CHINA’S Ministry of Commerce (MOC) yesterday questioned the U.S. decision to levy heavy duties on truck and bus tires from China, promising measures to defend domestic companies’ rights.
The comments came after the U.S. Department of Commerce decided to slap anti-dumping duties of up to 22.57 percent and countervailing duties of up to 65.46 percent on certain truck and bus tires imported from China.
In response to the U.S. decision, MOC trade official Wang Hejun criticized the U.S. investigation procedures, which he said were defective and ignored facts.
Wang said the U.S. move had harmed the interests of China’s tire industry, and urged the United States to abide by the World Trade Organization rules and correct its mistakes.
U.S. imports of truck and bus tires from China were worth about US$1.5 billion in 2015, which fell to more than US$1 billion in the first 11 months of last year, affected by the investigation, according to MOC data.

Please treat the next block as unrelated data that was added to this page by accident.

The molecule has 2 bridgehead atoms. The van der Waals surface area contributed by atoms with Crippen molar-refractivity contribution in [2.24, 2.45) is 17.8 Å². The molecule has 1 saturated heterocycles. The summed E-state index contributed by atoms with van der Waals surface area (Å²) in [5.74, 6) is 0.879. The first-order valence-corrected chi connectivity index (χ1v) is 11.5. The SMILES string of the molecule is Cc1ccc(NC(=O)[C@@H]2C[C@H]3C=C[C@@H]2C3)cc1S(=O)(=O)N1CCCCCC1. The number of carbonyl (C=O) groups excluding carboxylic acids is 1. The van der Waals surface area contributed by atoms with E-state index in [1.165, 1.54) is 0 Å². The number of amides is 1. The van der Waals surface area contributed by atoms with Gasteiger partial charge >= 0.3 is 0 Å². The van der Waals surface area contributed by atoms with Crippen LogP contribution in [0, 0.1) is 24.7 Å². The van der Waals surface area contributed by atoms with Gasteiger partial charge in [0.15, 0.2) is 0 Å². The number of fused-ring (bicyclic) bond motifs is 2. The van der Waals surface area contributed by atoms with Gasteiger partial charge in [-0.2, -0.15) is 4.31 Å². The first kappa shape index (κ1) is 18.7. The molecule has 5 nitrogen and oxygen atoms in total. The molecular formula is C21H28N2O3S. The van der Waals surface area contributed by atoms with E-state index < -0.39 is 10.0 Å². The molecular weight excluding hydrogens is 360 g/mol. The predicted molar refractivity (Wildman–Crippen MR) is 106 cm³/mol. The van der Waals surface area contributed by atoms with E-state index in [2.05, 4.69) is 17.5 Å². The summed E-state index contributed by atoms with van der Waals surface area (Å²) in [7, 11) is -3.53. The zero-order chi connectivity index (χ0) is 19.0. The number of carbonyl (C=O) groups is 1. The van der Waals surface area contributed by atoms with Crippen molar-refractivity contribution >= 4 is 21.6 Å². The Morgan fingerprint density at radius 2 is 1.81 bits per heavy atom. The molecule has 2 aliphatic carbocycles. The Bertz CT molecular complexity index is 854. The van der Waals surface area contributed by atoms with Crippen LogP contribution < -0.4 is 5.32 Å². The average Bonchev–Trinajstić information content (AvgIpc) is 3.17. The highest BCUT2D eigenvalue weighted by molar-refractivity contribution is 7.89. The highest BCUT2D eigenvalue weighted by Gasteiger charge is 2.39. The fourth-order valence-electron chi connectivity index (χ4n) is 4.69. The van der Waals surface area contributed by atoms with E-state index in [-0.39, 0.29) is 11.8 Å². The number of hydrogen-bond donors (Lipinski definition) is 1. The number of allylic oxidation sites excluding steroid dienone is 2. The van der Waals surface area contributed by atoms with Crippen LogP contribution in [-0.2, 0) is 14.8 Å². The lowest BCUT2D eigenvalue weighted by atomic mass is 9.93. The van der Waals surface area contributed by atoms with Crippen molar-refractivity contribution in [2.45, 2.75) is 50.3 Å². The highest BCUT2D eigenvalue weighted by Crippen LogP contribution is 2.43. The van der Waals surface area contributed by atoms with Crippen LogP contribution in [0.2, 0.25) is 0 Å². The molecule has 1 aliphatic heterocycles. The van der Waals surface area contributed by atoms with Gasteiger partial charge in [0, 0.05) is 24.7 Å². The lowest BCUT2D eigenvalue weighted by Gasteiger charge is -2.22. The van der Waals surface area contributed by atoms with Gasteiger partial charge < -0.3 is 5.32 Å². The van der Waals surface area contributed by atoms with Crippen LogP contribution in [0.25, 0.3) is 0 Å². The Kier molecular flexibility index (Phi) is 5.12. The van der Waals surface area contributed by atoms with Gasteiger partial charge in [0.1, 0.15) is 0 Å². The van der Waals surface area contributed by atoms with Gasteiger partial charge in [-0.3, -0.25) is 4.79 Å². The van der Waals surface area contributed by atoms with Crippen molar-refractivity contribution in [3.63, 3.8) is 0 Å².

The U.S. Commerce Department said late Monday it made a final finding that bus and truck tires from China were dumped at below market prices and were unfairly subsidized.
The International Trade Commission, which must find damage to U.S. industry for the tariffs to remain in effect, is expected to release its conclusion March 6.
Prinx Chengshan (Shandong) Tire Co. Ltd. faces an antidumping duty of 9 percent and other producers in China face a 22.57 percent rate, the U.S. Commerce Department said in a statement.
The U.S. Commerce Department calculated final subsidy rates of 38.61 percent for Double Coin Holdings Ltd. and 65.46 percent for Guizhou Tyre Co. Ltd. The department established a final subsidy rate of 52.04 percent for all other producers in China, the statement said.
The findings result from a probe launched last year after a petition by the United Steel, Paper and Forestry, Rubber, Manufacturing, Energy, Allied Industrial and Service Workers International Union.